[Eric R]eymond has [made] a connection between the lost first page of the manuscript and the strange ghosts of backward letters that appear on the first of the surviving pages. He posits that the backward letters are offsets or impressions of the missing text transmitted from the opposite, and long-missing, first folio page of this ancient manuscript. . . .

A scholar of ancient Hebrew texts, Reymond has been noticing and puzzling over the faint traces of letters since he was in graduate school. Were they Arabic or some other language? Could they reveal something about Ben Sira’s text that was not known from the Greek or Syriac Aramaic translations? Could they help resolve which of the variant translations—the Greek or the Syriac—was closer to the original mark?

The discovery that the ghost letters are backward Hebrew is important in and of itself. What adds even more value to his find is that it seems to indicate that the Hebrew . . . is, for the passage in question, closer to the Syriac translation than to the Greek, which will help guide future research on the evolution of Ben Sira’s text.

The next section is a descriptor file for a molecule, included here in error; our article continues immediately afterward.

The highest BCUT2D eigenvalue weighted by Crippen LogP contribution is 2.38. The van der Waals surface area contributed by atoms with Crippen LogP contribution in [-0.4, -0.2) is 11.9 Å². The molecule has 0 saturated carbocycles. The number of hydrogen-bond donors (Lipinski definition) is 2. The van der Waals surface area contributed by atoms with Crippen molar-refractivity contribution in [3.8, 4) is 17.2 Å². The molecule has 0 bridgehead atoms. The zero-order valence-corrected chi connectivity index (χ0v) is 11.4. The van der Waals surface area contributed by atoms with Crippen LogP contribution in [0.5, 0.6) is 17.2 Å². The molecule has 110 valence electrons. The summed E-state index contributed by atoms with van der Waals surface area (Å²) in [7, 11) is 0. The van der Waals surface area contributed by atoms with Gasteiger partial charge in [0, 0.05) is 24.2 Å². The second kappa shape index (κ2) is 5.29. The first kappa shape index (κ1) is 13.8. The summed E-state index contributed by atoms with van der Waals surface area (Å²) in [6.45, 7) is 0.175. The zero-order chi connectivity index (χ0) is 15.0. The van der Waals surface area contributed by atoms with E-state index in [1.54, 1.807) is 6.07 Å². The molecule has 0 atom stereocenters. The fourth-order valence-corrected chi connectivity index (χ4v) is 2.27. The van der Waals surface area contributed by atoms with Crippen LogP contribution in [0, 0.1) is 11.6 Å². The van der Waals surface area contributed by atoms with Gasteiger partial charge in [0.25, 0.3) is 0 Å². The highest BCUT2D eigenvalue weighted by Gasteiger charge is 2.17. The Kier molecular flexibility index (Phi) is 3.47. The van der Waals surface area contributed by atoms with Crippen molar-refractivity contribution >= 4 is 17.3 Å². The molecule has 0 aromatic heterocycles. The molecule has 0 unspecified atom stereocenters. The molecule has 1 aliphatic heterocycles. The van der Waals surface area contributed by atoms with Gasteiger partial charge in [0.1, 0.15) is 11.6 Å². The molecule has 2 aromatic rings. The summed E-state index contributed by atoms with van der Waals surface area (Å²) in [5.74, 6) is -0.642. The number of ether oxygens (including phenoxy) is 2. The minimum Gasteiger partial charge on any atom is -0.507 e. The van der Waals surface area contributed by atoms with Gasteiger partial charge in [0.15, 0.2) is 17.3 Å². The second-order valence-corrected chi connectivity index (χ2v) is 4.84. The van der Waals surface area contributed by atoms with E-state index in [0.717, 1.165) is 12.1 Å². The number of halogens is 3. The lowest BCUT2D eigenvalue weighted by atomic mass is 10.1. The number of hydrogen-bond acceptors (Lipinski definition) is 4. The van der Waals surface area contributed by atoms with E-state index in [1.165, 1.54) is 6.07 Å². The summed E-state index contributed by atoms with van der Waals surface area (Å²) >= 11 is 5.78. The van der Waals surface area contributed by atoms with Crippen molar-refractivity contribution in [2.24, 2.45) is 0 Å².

Read more at Notes from the Quad

More about: ancient Judaism, Apocrypha, Ben Sira, Bible, Christianity, History & Ideas

How Great Sacred Art Differs from Great Sacred Subject Matter


Reviewing an exhibit at the NYU Catholic Center, Maureen Mullarkey explains the distinction and why it matters:

With few exceptions, the show confirmed my growing assent to the Orthodox distinction between sacred art and mere secular art with religious subject matter. It illustrated, too, the distance between piety and genius. . . .

However fine, [a featured] drawing remains a copy of part of a painting from the Dutch Golden Age. It is a beautiful rendition of its model, but what distinguishes it as sacred art? Neither subject matter nor an artist’s piety qualifies art as sacred. Technique and touch applied to the rendering of a religious theme do not differ from what would be used to depict any moodily lit, anatomically correct figure in space. . . .

Guiding the selections for [the exhibit] is the assumption that faith is primary in matters of artistic achievement in sacred art. Were that true, this would have been more than the unexceptional exhibit that it is. . . . In commenting on the great periods of religious art in the past, Mark Chagall remarked, “There were good and bad artists even then. The difference did not lie in their piety but in their painterly ability.”

Read more at First Things

More about: Art, Arts & Culture, Orthodox Christianity, Religion, Religious art